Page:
As Sasria, what are the lessons of 2021 and that we are taking into 2022?
When the world was hit by the Covid-19 pandemic in 2020 and subsequently went into lockdown, we all looked forward to 2021 when governments, businesses and households would be recovering and trying to return to normal. And as the financial services sector, particularly the insurance sector, we were aware of the challenges brought on by the situation and were looking forward to changing gears, and fully adapt to the new normal.
This turned out not to be an easy or smooth fete. As an insurance provider, Sasria realised it had a lot to review, learn and relook in its operating model, especially when looking at the most significant factors in 2021 that challenged the whole country, i.e. the pandemic and the July Unrest.
The Covid-19 Pandemic
With many businesses not succeeding due to the pandemic and demand slowing, for Sasria, business was also challenged but was not too strained as the institution had taken a leap into digitisation. “We had invested about R80 million into infrastructure and upgrading our systems which enabled us to meet the demands of a new way of working that we were plunged into due to the pandemic,” says Sasria Executive Manager: Stakeholder Muzi Dladla.
As most businesses found themselves in a pickle when they had to digitise at short notice or quicker while the evidence showed that global digital traffic and (AI) had risen by up to 50%, this meant that they had to wait, an element which was not conducive to the sustainable operation of their businesses.
“In the future, we envision Sasria to be a digital entity in the financial services space, a shifter or disruptor that recognises technology as a shifter of the ability to supply our products and services to be able to offer more value for our consumers,” says Mr Dladla.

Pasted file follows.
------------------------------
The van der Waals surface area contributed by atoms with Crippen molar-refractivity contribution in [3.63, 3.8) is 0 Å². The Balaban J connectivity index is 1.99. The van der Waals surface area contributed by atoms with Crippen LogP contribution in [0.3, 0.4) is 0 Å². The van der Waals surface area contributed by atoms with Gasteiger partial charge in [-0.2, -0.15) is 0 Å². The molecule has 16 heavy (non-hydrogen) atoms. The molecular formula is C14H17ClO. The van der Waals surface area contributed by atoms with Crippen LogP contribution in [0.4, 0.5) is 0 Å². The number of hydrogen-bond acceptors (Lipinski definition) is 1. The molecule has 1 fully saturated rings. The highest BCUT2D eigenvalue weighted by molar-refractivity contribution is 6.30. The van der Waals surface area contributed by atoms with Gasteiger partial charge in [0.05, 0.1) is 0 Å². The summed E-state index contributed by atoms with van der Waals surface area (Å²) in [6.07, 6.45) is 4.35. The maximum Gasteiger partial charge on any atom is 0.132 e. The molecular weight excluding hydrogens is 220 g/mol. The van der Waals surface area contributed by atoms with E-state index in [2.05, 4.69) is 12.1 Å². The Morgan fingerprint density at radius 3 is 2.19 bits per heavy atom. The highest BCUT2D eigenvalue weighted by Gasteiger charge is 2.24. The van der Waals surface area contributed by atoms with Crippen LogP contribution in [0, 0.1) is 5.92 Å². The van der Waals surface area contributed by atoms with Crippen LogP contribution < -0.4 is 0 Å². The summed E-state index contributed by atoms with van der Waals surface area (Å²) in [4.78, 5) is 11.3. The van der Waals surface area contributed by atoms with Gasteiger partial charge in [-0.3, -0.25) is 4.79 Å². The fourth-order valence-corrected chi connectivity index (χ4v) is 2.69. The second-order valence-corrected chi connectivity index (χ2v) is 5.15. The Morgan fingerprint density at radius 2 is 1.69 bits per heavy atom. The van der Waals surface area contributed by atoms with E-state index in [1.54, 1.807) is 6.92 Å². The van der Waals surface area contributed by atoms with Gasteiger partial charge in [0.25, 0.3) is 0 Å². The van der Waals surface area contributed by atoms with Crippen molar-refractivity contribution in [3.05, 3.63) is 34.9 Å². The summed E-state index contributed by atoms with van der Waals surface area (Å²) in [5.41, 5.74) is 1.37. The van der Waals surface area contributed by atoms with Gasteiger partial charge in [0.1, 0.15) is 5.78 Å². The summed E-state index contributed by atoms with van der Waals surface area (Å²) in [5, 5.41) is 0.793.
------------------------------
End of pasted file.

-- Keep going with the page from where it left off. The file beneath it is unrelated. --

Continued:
The 2021 July Unrest
The July 2021 unrest caught everyone, especially business by surprise. The seven-day unrest cost the economy about R50 billion and led to the destruction and closure of many businesses as well as job losses. For Sasria, and other businesses especially in the financial sector, this meant massive insurance claim pay-outs which also revealed how, in future, businesses need to put defences in place to help alleviate the pressure of such shocks.
“We have been quite prudent in risk management and how we determine our maximum probable loss (MPL). However, this unrest showed us that we need to have tighter actuarial and scenario planning, like extra buffers in calculations so that we are able to withstand new emerging risks,” says Dladla.
The issue of Social inflation
As a matter of an emerging risk, the manner in which the public responds or reacts to certain political or social sentiment is one of the factors that has re-emerged as a threat to business. There is also the issue of courts overruling insurance policy conditions, through litigation, which increase insurance claims cost way above the general economic inflation that can impact business quite significantly as have been witnessed via the pandemic and the recent unrest.
“The biggest lesson here is for us to be able to closely monitor public sentiment towards political or social changes, because that is what puts entities like Sasria at risk. We are looking to implement models that will guide us to be able to gain intelligence and a sense of public sentiment that could lead to a Sasria peril,” says Mr Dladla.
Most importantly, the past year has allowed Sasria to look at the impact it wants to have on consumers as a brand, not just embedded within the underlying insurance companies. “We want to reach everyone that will benefit from our cover and to be proactive in our approach of total inclusiveness in our cover offering. Hopefully that will go a long way in encouraging all sectors of our community and business on learning more about our offering and how accessible we plan to be.”